Five for Friday, written by a variety of MoMA staff members, is our attempt to spotlight some of the compelling, charming, and downright curious works in the Museum’s rich collection.
We had a lot of fun selecting hand-related graphics from the collection to display in Hand Signals: Digits, Fists, and Talons. In fact, once we started looking for hands, we couldn’t stop finding them everywhere. “It’s Friday, gimme five!” you say? Well here are five works in the MoMA collection that don’t appear in Hand Signals, but that we think will come in handy (afraid we couldn’t resist the pun):
1. Giorgio de Chirico. The Song of Love. 1914
The eerie juxtaposition of objects in de Chirico’s still life evokes the bizarre logic of dream language. Surrealists were fascinated by the empty glove as a “soulless object,” devoid of its wearer’s hand and vital essence.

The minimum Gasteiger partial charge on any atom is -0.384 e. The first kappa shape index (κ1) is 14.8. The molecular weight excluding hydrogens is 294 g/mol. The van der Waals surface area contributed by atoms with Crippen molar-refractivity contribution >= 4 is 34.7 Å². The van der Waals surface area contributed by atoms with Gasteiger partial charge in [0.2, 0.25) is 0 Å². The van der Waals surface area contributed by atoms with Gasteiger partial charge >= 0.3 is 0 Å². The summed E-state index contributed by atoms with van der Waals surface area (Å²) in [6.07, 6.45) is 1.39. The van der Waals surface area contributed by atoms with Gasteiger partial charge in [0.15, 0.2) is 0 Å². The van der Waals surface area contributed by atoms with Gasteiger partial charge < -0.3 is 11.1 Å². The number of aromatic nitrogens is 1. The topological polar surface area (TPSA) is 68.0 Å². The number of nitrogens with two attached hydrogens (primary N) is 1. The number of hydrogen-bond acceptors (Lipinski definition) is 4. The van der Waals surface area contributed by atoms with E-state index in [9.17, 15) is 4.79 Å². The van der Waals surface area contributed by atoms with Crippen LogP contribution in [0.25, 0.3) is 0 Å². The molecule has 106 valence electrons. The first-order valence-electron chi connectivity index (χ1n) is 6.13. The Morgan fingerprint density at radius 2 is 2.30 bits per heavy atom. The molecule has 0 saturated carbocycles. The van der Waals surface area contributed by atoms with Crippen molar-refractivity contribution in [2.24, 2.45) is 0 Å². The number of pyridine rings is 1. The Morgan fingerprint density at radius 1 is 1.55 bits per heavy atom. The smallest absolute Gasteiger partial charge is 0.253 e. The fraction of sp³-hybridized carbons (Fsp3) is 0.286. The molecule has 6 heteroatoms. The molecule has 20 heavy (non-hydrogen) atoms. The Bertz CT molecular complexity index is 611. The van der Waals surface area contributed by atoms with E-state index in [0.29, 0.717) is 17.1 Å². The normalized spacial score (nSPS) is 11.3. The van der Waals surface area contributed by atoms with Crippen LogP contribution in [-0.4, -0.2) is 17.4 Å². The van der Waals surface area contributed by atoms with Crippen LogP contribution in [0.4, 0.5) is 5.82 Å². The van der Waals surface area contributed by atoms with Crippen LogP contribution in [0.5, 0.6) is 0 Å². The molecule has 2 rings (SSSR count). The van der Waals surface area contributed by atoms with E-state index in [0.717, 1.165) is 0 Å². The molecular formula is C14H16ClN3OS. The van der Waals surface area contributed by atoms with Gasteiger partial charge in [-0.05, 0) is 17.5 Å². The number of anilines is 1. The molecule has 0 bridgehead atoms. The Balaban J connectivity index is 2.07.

2. László Moholy-Nagy and Lucia Moholy. Untitled. c. 1926
“No photos please!” Moholy-Nagy’s hand almost obscures his face in this portrait, but the hand, with its unique fingerprints and expressive poses, can be just as much a marker of identity as the face.
3. Paul Colin. Gham-Bo. c. 1930
This mysterious poster by Paul Colin exhibits excellent “hand-eye coordination” and seems to reference the ancient symbol of the hamsa, an icon of an eye embedded in the palm of a hand, which is thought to ward off evil.
4. Karl Gerstner. Auch Du bist Liberal . 1959
Karl Gerstner’s politically charged poster gets right to the “point,” asserting that “you too are a liberal” in an aggressively reductive take on the Swiss graphic style.
5. Armin Hofmann. Stadt Theater Basel 63/64. 1963
Jazz hands! Hoffman’s great poster for the State Theater Basel really captures the hand in a range of dramatic gestures, ones we use every day to underscore verbal expression or to communicate without using language.